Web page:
A leading Caribbean brain and politician has thrown his weight behind a growing lobby of regional experts urging Jamaica to continue being an influential member of the Caribbean Community rather than looking north to other nations such as Cuba as its major trading partner.

Owen Arthur, a former prime minister of Barbados and the man many credited with pulling the trading aspects of the single market together, spent time in Jamaica in the past week trying to encourage Jamaican government and business leaders to remain hard-nosed about their commitment to CARICOM largely because its presence is so important to the integration movement.

Jamaican authorities and private sector officials have in recent years complained bitterly about the rules pertaining to the single trading market as being unfair and stacked against Jamaica as products from oil and gas-rich Trinidad have flooded its market while impediments and restrictions were placed on Jamaican exports to Trinidad.

Officials from both sectors have railed against the slow pace of dispute resolution regarding rules of trade, forcing the umbrella Private Sector Commission to urge islanders to boycott goods from Trinidad.

So bitter and pervasive is the feeling among private sector officials and many in the cabinet and administration of Prime Minister Andrew Holness that the head of government has established a commission to study and determine what actual benefits Jamaican gets from being a member of the group of 15 nations from Suriname on mainland South America to Belize in Central.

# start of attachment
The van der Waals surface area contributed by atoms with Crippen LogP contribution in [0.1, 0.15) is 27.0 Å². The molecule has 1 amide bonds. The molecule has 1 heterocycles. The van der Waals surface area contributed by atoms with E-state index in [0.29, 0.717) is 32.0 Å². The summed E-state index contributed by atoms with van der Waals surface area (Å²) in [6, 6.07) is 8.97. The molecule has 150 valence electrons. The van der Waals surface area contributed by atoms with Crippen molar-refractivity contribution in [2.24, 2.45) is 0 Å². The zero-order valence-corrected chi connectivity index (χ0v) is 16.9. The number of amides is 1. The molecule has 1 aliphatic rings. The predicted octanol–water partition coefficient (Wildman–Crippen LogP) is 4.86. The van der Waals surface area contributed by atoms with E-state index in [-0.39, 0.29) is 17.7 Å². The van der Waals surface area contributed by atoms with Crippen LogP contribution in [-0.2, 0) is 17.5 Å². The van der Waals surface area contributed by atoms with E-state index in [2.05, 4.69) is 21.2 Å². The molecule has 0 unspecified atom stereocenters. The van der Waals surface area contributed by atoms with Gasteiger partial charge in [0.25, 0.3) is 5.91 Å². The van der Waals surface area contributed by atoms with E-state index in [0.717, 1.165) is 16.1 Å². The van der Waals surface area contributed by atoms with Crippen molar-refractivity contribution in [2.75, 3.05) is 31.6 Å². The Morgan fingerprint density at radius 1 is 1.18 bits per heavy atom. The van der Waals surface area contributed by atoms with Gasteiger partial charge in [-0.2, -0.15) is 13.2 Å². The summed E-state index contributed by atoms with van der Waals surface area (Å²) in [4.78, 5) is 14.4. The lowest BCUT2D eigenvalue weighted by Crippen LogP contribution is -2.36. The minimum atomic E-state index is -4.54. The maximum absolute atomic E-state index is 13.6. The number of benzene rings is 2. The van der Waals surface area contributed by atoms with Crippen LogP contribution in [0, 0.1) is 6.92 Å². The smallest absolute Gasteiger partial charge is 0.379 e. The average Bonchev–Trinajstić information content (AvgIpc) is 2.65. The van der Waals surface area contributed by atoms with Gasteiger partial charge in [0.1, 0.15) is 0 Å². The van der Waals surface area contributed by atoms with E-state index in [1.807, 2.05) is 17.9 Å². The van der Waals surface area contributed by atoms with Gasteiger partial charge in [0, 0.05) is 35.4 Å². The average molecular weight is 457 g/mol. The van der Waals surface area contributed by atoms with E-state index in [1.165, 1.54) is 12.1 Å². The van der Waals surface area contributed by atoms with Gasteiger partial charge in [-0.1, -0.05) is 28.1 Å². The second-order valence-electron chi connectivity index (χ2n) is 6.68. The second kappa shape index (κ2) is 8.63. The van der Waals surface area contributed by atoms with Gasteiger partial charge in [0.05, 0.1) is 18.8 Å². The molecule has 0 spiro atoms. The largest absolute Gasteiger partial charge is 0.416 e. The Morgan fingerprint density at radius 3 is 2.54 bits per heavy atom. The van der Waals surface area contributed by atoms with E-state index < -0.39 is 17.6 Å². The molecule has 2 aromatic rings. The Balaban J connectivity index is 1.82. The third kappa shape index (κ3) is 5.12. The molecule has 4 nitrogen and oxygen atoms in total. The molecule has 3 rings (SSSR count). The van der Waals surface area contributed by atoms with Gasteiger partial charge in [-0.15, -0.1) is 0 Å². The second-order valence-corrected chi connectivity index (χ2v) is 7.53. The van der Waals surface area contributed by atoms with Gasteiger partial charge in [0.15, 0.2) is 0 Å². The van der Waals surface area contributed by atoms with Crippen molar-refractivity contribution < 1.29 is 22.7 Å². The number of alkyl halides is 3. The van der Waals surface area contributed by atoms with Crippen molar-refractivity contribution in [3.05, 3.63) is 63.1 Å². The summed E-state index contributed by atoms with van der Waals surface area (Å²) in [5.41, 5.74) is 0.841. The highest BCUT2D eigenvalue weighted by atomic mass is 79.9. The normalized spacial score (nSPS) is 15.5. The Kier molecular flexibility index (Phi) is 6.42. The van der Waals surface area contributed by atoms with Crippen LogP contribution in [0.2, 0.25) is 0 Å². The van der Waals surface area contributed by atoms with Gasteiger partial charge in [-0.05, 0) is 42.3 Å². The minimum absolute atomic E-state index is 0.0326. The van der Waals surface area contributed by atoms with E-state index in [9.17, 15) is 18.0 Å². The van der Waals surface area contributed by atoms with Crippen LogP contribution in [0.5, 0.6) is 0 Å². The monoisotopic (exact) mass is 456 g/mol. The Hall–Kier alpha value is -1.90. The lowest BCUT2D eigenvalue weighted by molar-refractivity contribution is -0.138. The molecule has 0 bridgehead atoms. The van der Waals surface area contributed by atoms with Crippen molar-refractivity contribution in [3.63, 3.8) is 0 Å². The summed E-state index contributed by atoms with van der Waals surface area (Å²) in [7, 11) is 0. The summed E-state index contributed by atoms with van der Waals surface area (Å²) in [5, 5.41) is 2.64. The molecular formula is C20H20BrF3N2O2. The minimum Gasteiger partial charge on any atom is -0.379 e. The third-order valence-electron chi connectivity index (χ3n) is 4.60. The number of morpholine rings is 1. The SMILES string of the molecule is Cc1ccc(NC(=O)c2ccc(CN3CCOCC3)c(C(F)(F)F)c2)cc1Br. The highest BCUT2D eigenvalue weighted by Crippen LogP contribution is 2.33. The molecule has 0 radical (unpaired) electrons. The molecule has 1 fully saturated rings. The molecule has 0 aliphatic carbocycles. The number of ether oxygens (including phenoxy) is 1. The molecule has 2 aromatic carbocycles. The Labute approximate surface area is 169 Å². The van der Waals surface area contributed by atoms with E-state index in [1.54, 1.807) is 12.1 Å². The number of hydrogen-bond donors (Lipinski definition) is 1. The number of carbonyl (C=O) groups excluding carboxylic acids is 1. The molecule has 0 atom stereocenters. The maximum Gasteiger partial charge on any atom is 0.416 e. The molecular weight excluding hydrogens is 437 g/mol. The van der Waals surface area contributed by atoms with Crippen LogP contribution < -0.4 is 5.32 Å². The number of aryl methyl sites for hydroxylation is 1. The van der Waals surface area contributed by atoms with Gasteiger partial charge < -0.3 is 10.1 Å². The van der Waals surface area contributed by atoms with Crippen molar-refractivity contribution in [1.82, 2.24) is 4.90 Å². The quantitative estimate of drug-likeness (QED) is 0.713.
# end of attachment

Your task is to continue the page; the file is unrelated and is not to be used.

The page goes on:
Arthur has even suggested that Jamaica should follow Barbados and become a full member of the umbrella, Trinidad-based Caribbean Court of Justice (CCJ) and use it to settle trade and other disputes rather than harp about unfair trading rules.

“To secure such relief, the full extent of such unfair practices need to be fully documented and presented to the appropriate agencies of CARICOM, including the CCJ,” Arthur told a panel discussion in Jamaica. “There is a very strong and compelling case for Jamaica to help to strengthen the Caribbean Single Market and Economy in its capacity as the best preferential market for the respective CARICOM states and to give strong and decisive leadership to the specific role that has been assigned to Jamaica in respect of regional trade diplomacy.”

This is not the first time that Jamaica, geographically way to the north in the community, has felt it necessary to look to nations nearer to it than those below it.

When an effort was made to form the West Indian Federation in 1958-62, Jamaican leaders at the time had organized a referendum to determine whether to continue being a member given the haggling about policies and the cumbersome nature of a single body governing so many different territories at one time. The vote to leave was overwhelming leading to the demise of the federation as Eric Williams of Trinidad reasoned that one from 10 left zero so it was better to collapse the federation as it did.

Today, Arthur is urging Jamaica not only to remain but to quickly become a CCJ member even though “CARICOM has come to appear as such a dismal failure that only a strong confidence-boosting measure will suffice to rescue it.”

Former Jamaican Prime Minister Bruce Golding is heading the commission reviewing the state of play in CARICOM to determine Jamaica’s way forward with it.

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